Monday, February 16, 2009
Israel's Real Arab Problem
It isn't Hezbollah. It isn't Hamas. According to Fareed Zakaria new, right-wing Knesset is more concerned about the Arabs in their midst, the Israeli Arabs:
...while most commentators focus on the future of the peace process and the two-state solution, a deeper and more existential question is growing within the heart of Israel.
It's a question posed by the election's biggest winner: Avigdor Lieberman. His Yisrael Beytenu party won 15 seats, placing third but gaining enormous swing power in the Israeli system. Whether or not the new government includes him, Lieberman and his issues have moved to center stage. As fiercely as he denounces the Palestinian militants of Hamas and Hizbullah, his No. 1 target is Israel's Arab minority, which he has called a worse threat than Hamas. He has proposed the effective expulsion of several hundred thousand Arab citizens by unilaterally redesignating some northern Israeli towns as parts of the Palestinian West Bank. Another group of several hundred thousand could expect to be stripped of citizenship for failing to meet requirements such as loyalty oaths or mandatory military service (from which Israel's Arabs are currently exempt). The New Republic's Martin Peretz, a passionate Zionist and critic of the peace movement, calls Lieberman a "neo-fascist ... a certified gangster ... the Israeli equivalent of [Austria's] Jörg Haider." No liberal democracy I know of since World War II has disenfranchised or expelled its own citizens.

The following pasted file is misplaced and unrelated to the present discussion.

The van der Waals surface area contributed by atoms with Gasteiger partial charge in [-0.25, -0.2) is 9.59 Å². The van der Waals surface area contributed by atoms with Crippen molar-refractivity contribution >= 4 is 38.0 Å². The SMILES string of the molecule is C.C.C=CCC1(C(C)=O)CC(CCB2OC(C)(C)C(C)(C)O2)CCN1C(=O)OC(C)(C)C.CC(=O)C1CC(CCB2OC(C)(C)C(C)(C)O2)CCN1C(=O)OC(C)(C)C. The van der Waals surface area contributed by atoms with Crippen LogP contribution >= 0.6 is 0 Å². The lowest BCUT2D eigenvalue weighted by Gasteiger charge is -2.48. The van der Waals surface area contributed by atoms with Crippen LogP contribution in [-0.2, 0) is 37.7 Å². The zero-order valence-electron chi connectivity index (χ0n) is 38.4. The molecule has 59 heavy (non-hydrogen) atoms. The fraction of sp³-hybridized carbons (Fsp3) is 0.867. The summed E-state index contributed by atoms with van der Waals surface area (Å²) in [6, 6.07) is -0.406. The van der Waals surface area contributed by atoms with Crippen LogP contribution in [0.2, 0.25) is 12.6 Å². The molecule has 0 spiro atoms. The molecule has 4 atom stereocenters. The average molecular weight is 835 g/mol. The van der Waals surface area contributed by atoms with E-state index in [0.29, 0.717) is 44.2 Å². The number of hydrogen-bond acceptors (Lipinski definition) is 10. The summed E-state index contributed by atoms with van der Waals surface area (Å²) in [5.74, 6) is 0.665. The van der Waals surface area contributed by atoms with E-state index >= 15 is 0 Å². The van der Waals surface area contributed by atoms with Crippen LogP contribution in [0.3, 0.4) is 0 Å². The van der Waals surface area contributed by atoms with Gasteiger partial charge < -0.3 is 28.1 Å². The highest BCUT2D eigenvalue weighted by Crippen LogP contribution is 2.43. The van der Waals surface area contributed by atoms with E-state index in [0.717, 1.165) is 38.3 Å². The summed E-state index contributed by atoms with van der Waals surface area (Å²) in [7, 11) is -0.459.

...The antipathy is mutual. "The people who stayed here did not immigrate here, this is our country," declared Azmi Bishara, a former Arab member of the Knesset, after being charged with sedition for his expressions of support for Hizbullah. "That is why you cannot deal with us on issues of loyalty. This state came here and was enforced on the ruins of my nation. I accepted citizenship to be able to live here, and I will not do anything, security-wise, against the state. I am not going to conspire against the state, but you cannot ask me every day if I am loyal to the state. Citizenship demands from me to be loyal to the law, but not to the values or ideologies of the state. It is enough to be loyal to the law."
..As extreme as it may sound, Lieberman's call to disown them seems to have resonated with many of his fellow Israelis. Benjamin Netanyahu has warned that Israel's Arabs constitute a demographic time bomb. He calls it unacceptable. Benny Morris, the once dovish historian who chronicled the forced expulsion of most Palestinians from the Jewish state in 1948, has turned to arguing that Israel needs to protect itself from the Arabs now living within its borders. "They are a potential fifth column," he warned five years ago in an interview with Haaretz. "In both demographic and security terms they are liable to undermine the state ... If the threat to Israel is existential, expulsion will be justified." It's a dangerous spiral: the worse the distrust gets, the less loyalty Israel's Arabs feel toward their country--and vice versa. Last week's election has brought the issue into the open. Its resolution will define the future of Israel as a country, as a Jewish state, and as a democracy.